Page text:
While families across the nation will pause to give thanks this holiday weekend, University of Houston fans, alumni, and friends will bid farewell to Robertson Stadium and give thanks to the many memories it has provided Cougar faithful throughout the years. The 2:30pm (CST) kickoff between the UH Cougars and Tulane Green Wave will be the last before Robertson Stadium is torn down in preparations for a new stadium that will be built on top of the current site.
Public School Stadium
Public School Stadium was constructed in 1942 with a capacity of 20,500 as a project of the Houston Independent School District (HISD) in collaboration with the Works Progress Administration (an agency of FDR's New Deal). HISD games were slated to be the primary tenant of the stadium with the first ever football game taking place on September 19th, 1942 between Lamar High School and W.H. Adamson High School (Dallas) in front of 14,500. The stadium would continue to host high school games while UH made Robertson its home field between 1946-50. During this period, UH compiled a record of 13-10-1 featuring its first home win in program history on October 12, 1946 over Texas A&I (34-0) in front of 6,500. In 1951, UH moved to Houston Stadium (Rice Stadium), leaving Robertson to serve primarily as a host to high school football events.
Public School Stadium was renamed Jeppesen Stadium in 1958 in honor of Holger Jeppeson the school board member who was a major force supporting the efforts to fund and construct the stadium. Jeppesen continued to be primarily a home for HISD football teams until 1960 when the Houston Oilers of the American Football League made the site their home field. Owner Bud Adams invested in significant upgrades to Jeppesen which increased stadium capacity to a listed 36,000. The Houston Oilers called Jeppeson home between 1960 and 1964 until, like UH in 1951, they left for Rice Stadium. The largest event hosted in stadium history came on December 23, 1962 when Jeppeson hosted the 1962 AFL Championship between the Houston Oilers and Dallas Texans. Though the home team would fall 20-17 to the Texans, a stadium record crowd (which still stands today) of 37,981 were treated to a unique double-overtime championship that featured pro-football stars like George Blanda and Len Dawon and Dallas head coach Hank Stram. With the departure of the Houston Texans, the stadium was reconfigured and returned to a capacity of 22,500.
The Civil Rights Movement
The stadium was a center of controversy in Houston during the civil rights movement in 1957 when a decision was made by HISD to no longer allow black students to participate in sporting events inside the venue. In 1961, the NAACP lobbied the Oakland Raider players to protest HISD's stadium seating segregation policy by choosing not to play in a scheduled game against the Houston Oilers in the stadium. The Raider players would cross the picket line to claim their first ever victory over the Oilers.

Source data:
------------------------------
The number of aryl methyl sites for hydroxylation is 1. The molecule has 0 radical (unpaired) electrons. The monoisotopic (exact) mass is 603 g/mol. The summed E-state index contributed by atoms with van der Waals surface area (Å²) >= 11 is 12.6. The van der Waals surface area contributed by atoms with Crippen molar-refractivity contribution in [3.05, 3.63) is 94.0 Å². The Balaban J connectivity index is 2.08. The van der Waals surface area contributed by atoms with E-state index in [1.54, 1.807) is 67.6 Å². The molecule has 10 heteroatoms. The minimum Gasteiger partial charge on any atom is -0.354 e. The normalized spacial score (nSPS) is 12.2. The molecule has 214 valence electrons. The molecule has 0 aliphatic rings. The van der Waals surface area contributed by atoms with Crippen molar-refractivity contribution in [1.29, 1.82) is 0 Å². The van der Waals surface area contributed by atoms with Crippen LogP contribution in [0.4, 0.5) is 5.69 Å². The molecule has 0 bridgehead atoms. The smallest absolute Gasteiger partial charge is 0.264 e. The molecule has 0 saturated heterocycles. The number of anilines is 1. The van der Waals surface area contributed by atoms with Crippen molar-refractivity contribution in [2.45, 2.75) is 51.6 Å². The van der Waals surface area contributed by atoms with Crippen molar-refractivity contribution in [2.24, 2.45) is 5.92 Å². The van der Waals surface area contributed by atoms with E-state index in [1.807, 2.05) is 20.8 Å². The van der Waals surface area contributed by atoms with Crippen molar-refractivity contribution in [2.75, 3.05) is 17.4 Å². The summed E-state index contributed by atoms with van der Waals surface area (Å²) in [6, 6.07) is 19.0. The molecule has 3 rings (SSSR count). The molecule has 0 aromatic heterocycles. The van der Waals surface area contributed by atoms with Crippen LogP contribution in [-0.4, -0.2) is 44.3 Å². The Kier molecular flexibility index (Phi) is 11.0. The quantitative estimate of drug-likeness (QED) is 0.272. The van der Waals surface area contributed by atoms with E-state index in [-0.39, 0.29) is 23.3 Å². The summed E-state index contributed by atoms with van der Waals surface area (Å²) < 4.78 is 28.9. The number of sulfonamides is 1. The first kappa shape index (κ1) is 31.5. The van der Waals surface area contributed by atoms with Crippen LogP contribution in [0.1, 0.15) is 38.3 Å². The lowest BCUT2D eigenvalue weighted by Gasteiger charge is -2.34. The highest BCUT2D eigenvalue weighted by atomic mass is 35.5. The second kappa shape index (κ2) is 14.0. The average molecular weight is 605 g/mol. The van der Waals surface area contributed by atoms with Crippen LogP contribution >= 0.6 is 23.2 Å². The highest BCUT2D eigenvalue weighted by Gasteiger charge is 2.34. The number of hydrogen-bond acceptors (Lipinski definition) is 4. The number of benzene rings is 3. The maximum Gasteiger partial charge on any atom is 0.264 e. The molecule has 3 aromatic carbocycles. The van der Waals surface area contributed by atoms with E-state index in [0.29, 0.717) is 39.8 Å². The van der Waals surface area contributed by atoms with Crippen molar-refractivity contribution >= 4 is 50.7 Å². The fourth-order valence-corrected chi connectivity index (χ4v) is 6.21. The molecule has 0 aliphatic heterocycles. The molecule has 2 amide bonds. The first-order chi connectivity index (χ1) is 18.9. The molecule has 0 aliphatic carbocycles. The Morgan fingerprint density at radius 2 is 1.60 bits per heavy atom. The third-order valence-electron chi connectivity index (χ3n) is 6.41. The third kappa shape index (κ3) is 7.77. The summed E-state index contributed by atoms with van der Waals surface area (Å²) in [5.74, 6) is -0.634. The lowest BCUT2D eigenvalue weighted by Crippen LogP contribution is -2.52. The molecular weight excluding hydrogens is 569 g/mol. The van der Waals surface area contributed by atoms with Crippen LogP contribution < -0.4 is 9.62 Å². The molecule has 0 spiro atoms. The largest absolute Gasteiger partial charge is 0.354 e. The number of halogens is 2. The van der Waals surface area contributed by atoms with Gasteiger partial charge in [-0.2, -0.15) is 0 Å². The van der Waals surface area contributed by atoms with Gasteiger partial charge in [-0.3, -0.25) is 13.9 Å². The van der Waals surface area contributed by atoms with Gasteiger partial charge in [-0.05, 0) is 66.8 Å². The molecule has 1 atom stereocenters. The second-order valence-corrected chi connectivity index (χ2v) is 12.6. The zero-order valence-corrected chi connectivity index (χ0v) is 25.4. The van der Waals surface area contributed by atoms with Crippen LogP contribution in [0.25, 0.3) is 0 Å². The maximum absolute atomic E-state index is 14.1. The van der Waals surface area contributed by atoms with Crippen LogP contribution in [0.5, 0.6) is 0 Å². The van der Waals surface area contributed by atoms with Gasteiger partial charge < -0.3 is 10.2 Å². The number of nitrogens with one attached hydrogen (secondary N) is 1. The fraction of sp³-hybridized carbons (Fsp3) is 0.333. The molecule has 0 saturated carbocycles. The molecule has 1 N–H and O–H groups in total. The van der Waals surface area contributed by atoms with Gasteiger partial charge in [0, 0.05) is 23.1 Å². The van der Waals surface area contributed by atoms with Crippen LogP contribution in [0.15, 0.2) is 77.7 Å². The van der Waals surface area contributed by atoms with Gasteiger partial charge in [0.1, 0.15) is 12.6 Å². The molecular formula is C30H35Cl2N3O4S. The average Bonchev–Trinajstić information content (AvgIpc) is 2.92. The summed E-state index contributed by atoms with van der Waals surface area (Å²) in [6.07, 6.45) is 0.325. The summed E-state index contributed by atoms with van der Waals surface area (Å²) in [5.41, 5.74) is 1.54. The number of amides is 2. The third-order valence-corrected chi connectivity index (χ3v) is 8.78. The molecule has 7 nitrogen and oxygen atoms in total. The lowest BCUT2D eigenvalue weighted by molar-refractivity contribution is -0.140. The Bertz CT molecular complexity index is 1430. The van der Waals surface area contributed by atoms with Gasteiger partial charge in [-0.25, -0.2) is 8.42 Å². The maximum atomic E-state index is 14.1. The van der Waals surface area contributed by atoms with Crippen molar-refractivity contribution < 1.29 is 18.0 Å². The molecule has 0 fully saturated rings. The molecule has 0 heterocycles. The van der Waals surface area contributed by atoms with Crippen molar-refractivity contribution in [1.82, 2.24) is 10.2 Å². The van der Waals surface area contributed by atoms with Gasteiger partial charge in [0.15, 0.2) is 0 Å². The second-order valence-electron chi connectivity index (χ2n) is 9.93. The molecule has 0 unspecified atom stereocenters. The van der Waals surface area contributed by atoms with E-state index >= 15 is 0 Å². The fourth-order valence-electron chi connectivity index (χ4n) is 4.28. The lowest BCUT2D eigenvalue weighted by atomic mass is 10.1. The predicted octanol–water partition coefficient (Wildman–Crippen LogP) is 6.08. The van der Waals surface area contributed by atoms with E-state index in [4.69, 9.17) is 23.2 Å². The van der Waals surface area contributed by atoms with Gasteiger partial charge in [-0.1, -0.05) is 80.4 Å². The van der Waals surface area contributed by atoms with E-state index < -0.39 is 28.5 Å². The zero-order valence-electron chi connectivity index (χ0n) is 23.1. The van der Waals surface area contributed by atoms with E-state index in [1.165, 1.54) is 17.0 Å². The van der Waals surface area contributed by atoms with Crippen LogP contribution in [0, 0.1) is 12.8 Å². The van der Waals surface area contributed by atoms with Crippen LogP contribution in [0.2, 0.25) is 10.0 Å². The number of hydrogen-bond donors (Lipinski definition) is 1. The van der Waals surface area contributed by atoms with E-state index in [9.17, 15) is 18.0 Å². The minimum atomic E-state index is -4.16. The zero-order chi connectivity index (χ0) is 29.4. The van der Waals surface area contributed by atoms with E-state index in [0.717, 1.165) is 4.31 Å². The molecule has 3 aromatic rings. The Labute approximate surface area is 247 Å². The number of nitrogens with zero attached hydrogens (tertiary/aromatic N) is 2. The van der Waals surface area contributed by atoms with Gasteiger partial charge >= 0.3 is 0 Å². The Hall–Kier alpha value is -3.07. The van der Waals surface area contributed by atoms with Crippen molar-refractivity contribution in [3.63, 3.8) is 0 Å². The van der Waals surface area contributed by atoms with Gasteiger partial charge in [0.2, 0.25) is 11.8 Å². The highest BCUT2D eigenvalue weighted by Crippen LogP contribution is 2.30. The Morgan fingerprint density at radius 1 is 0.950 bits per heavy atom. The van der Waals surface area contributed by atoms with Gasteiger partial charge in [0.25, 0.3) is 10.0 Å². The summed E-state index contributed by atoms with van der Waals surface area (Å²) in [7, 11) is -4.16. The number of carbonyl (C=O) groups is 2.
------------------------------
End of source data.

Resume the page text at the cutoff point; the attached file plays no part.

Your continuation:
University of Houston and Robertson Stadium
Jeppesen Stadium would be purchased by the University of Houston in 1970 and renamed in 1980 in honor of Corbin Robertson, the former UH Board of Regents member who funded the renovations when the stadium was purchased in 1970. Despite purchasing the stadium, the University of Houston football team wouldn't play an official home game in the stadium until 1995.
After initially leaving Public School Stadium, the UH Cougars spent 13 full seasons at Rice Stadium (1951 - 63). In 1964, UH split home games between Rice and Jeppesen before moving full-time to the newly constructed Astrodome, becoming the first college football team to play home games in a dome. UH would call the Astrodome home between 1965 and 1994 with a few home games at Rice Stadium.
Two million dollars in upgrades were put into Robertson in 1983 to host the NCAA Track and Field Championships and additional upgrades were made prior to the 1995 season including installation of a new scoreboard. Between 1995 and 1997, UH split home games between Robertson Stadium and the Astrodome and in the 1998 season, UH would make Robertson Stadium its permanent full-time home.
In 1999, significant renovations were made to Robertson which include lowering the playing surface nine feet in order to remove the in-field track and insert additional seating along the sidelines as well as in both endzones, installation of suites on both the west and east grandstands, and development of a new playing surface named for John O'Quinn, a Houston-area attorney who helped to fund the renovations. The renovations would increase the seating capacity to 32,000 which would remain the capacity to present day. In 2006, additional renovations were made by the Houston Dynamo of Major League Soccer who would call Robertson Stadium home between 2006 and 2011.
In 2012, the Houston Dynamo moved to the newly constructed BBVA Compass Stadium in downtown Houston which was built as the home field for Dynamo Soccer. The upgrades provided by the Dynamo included new field lighting and a new video scoreboard.